Garcia, Ruben J., "Labor's Fragile Freedom of Association Post-9/11", University of Pennsylvania Journal of Labor and Employment Law v. 8 (Winter 2006) p. 283-366
In the name of national security, federal legislation, Executive Orders and administrative agency decisions have greatly limited the rights of U.S. workers to organize and bargain collectively since September 11, 2001. Some workers, such as airport security employees, have completely lost the right to bargain collectively as a result of heightened security concerns. The author of this article argues that because domestic law has proven inadequate, labor should look increasingly to international law, which recognizes the rights of workers to organize and bargain collectively as fundamental human rights. He points out that international law principles are increasingly accepted in U.S. courts in a variety of contexts, including the Alien Tort Claims Act, the Universal Declaration of Human Rights and constitutional cases that rely on a consensus of nations. Although these instruments may not be self-executing or include private rights of action, he argues that domestic courts can nonetheless look to these principles in deciding whether national security requires the exclusion of certain workers from collective bargaining. The author further notes that international labor law principles are already part of the fabric of U.S. law through ratified treaties and incorporation of the "Law of Nations" into federal statutes such as the Alien Tort Claims Act, so that courts and administrative agencies charged with enforcing domestic labor law should look to international principles for guidance when domestic labor law and national security concerns collide.
Pope, James, "The Next Wave of Organizing and the Shift to a New Paradigm of Labor Law", New York Law School Law Review v. 50 (2006) p. 515-528
Will the new business-organizational form of flexible production produce paradigm shifts in worker organization and labor law, the same way that craft and industrial production did in the past? While some hope that any new paradigm will entail no unions at all, the author advocates for one featuring strong, independent worker organizations and asks how this could be possible. Part IV details this proposal as a shift from business unionism to social movement unionism, with a legal grounding in the right of freedom of association. This may seem unrealistic, but in the past labor growth has happened in unpredictable surges, with these advances following bleak political periods.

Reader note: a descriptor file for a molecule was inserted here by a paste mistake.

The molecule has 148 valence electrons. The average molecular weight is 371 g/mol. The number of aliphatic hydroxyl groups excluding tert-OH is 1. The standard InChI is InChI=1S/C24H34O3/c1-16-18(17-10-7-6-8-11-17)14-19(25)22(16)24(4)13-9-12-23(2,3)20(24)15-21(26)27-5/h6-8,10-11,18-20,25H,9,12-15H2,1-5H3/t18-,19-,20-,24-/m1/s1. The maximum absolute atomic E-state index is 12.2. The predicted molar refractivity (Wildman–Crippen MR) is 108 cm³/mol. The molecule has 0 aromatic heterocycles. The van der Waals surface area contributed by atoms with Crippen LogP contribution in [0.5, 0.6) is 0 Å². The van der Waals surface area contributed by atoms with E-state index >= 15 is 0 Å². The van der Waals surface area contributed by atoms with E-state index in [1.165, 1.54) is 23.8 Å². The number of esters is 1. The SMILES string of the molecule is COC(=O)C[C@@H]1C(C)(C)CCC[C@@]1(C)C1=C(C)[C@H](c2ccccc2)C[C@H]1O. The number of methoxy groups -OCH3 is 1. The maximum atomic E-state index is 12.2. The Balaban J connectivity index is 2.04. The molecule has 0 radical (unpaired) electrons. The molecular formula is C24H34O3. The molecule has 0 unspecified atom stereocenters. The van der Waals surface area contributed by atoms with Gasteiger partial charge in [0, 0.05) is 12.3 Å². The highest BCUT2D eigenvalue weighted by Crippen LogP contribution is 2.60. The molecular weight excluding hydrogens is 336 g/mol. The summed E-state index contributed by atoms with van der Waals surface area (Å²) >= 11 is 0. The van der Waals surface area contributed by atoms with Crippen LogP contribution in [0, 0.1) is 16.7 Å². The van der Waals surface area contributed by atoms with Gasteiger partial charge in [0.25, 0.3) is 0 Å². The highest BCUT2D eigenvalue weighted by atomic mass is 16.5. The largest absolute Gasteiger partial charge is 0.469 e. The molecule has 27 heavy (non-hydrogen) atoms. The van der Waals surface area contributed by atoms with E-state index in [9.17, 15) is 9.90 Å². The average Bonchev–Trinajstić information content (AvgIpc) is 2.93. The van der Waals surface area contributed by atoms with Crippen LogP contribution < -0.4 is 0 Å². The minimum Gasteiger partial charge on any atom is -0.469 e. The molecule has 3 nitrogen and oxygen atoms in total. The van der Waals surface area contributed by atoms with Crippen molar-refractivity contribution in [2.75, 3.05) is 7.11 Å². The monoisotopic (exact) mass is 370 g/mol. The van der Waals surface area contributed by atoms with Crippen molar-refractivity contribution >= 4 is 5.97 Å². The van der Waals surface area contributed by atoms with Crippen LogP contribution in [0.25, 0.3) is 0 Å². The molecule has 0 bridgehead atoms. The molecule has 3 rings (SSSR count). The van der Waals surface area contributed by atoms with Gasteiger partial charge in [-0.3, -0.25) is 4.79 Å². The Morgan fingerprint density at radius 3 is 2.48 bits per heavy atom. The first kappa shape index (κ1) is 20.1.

Russo, Robert, "A Cooperative Conundrum? The NAALC and Mexican Migrant Workers in the United States", Law & Business Review of the Americas v. 17 no1 (Winter 2011) p. 27 - 38
While much analysis of the North American Agreement on Labor Cooperation (NAALC) tends to focus on its failure to effect changes to working conditions in Mexico, says the author, here the analysis is on the disappointing results of the agreement for migrant workers in the US. The article begins with a critique of the NAALC framework: the author says it is a partnership that exacerbates inequalities inherent in the different bargaining countries and otherwise takes a soft-law approach to workers’ rights. Next, the author goes on to examine how the US fails to implement the NAALC’s theoretical labor protections for Mexican migrant workers: first, by limiting the its definition of “migrant worker” to workers with legal documents; then, by failing to prosecute violations due to political considerations and slow-moving bureaucracy. The author finds this soft-law framework unacceptable, given the hard-law approach needed to protect migrant workers’ rights in the US.
Torres, Hector R., "Reforming the International Monetary Fund--Why its Legitimacy is at Stake", Journal of International Economic Law v. 10 no3 (2007) p. 443-460
In this article, the author, who is the Alternate Executive Director of the International Monetary Fund (IMF), identifies and discusses the dynamic by which the IMF pressures less developed countries (LDCs) to lower their labor standards. Ostensibly founded to promote international trade, currency stability, and increased employment and living standards for the citizens of its member states, the IMF operates on a "quotas" system whereby the size of a country's contributions to the Fund determines the amount of influence it has in the decision making and policy of the Fund. The author argues that because wealthier countries have the "right" to contribute more to the Fund, they effectively control it - often to the detriment of the LDCs which are in need of the financial assistance of the Fund. According to the author, the disproportionate power in the IMF held by the rich lender countries means that when the Fund negotiates structural reforms by debtor countries as a condition for lending money, the Fund necessarily demands "reforms" that benefit the richer countries. The author also criticizes the IMF's double standard for enforcing financial vs. labor or employment contracts, and for reflexively "recommending" a lowering of labor standards. Although the IMF has no particular expertise in labor policy matters, it has repeatedly refused requests to consult with the International Labor Organization (ILO) before making such recommendations. Unsurprisingly, many lesser developed countries have adopted defensive protectionist strategies, including bi-lateral or regional agreements, in order to avoid the punitive conditions attached to borrowing IMF funds. The author concludes that if more thoroughgoing reforms are not implemented, the Fund will continue to suffer from ineffectiveness and a lack of credibility because of its unresponsiveness to citizens' concerns and the challenges posed by globalization.